10 Things I Wish Old Jim Could Teach Young Jim

10 Things I Wish Old Jim Could Teach Young Jim
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A wise old man once told me, “Experience is the best teacher, but it doesn’t have to be your experiences that you learn from.” Every person I know who is successful has learned from a lifetime of mistakes—theirs as well as the mistakes of others. My mom always told me, “Jim, don’t make the same mistake twice. There’s enough different ones you can make every time.” No truer statement has ever been uttered.

Having done children’s ministry in my 20s, 30s, 40s, 50s and now my 60s, I’ve had a chance to make a lot of different mistakes and choices along the way. Would I do things differently if I could go back and do it again? Sure I would. We all would, because hindsight is always 20/20. Forty years ago I could not have taught you leadership. I hadn’t learned it yet. Forty years ago I had very few workers. I had a big vision, but didn’t know how to make a plan and lead others. I was a hard worker but not a smart worker. The good news is God blessed me in spite of myself. The dreams that were in my heart were not coming to pass. I was smart enough to get some help and to do things differently rather than keep doing what was not working and expecting a different outcome. I’m so glad that years ago I decided that I would become a lifetime learner. I am still learning, but to do so, I have to just say “no” to the know-it-all spirit. So with this in mind, let’s look at 10 things I wish Old Jim could teach Young Jim.

  1. Don’t be a one-man show. Build a team. When you train, empower and release others, it makes it possible for you to do what only you should be doing. There really is no success without successors, which is a byproduct of team building. Just like in sports the key to continued success is to build depth at every key position. This doesn’t happen by delegation alone but by duplicating yourself and the vision into those you lead. Duplication comes through coaching and hands-on training. Young Jim did it all himself. Old Jim allows the team to develop their skills through coaching and encouraging, as well as by doing. Everyone does better with a coach!
  1. Watch how you think. Your thinking controls your actions. It moves you forward or holds you back. I was a lot more opinionated when I was younger than I am now. It took me years before I would and could admit that I don’t know what I’m doing. That’s why it’s always smart to evaluate your thinking and choose to think God’s way. I love Philippians 4:8, “Finally, brethren, whatever is true, whatever is honorable, whatever is right, whatever is pure, whatever is lovely, whatever is of good repute, if there is any excellence and if anything worthy of praise, dwell on these things.” I wish I did this all the time, but if you’re not evaluating how you think on a regular basis, bad stuff happens. It will always work to your favor to think like Jesus. Think in steps. That’s how God leads the righteous. Think like a parent and those you are serving. Think like a visitor. Old Jim has a lot more check-ups from the neck up. Take every thought captive to be obedient to Christ Jesus.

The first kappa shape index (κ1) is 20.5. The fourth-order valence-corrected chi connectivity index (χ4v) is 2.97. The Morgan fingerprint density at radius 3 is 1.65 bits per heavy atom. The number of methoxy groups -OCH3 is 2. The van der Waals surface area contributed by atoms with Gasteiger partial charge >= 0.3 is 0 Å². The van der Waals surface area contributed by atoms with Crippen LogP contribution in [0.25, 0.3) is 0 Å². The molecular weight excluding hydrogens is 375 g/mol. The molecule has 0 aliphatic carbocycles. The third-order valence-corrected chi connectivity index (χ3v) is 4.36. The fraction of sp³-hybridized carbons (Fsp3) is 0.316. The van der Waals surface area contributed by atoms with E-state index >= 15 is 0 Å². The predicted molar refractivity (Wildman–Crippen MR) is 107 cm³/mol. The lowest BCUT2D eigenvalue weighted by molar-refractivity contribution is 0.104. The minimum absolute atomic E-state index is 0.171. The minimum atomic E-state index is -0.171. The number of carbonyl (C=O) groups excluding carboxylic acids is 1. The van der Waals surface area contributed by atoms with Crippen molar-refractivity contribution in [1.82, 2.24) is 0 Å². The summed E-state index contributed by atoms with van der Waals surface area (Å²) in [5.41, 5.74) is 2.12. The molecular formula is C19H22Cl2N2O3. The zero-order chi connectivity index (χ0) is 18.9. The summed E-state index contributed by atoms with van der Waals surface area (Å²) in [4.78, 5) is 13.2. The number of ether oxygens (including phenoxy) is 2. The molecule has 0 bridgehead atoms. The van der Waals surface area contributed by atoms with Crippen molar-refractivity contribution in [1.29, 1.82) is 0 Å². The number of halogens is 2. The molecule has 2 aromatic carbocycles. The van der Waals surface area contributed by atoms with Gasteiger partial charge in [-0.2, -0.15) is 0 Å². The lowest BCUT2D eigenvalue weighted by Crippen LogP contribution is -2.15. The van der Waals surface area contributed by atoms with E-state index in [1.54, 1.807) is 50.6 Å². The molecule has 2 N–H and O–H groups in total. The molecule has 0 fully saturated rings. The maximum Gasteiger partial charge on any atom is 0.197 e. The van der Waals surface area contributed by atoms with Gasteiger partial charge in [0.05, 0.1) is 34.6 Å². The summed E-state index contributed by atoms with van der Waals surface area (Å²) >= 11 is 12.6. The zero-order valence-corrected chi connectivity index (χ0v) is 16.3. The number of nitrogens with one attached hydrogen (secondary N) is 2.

1. Learn from others! Read! Join a local kidmin network. If one doesn’t exist in your area, start one. Find a mentor or a coach. (Have you checked out Infuse or kidmincoach.com?) Study those who are successful. Don’t just study what they do, but learn why they do what they do. I have come to realize effective leadership is a process not a pill. Learn the process and the why behind it. Look for a model that you can tweak to fit your church and ministry. Jim, is it wrong to borrow ideas? I sure hope not or I’d be in trouble. Learn how to copy, but at the same time learn how to make the copy your own. Ask questions, tons of them, to anyone who will let you. Also, never be afraid to try what you’re learning—experiment with it.
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Jim Wideman
Jim Wideman is an internationally recognized voice in children’s and family ministry. He is a much sought after speaker, teacher, author, personal leadership coach, and ministry consultant who has over 30 years experience in helping churches thrive. Jim created the Children’s Ministers Leadership Club in 1995 that is known today as "theClub" which has touched thousands of ministry leaders each month. Jim believes his marching orders are to spend the rest of his life taking what he has learn about leadership and ministry and pour it into the next generation of children’s, youth, and family ministry leaders.

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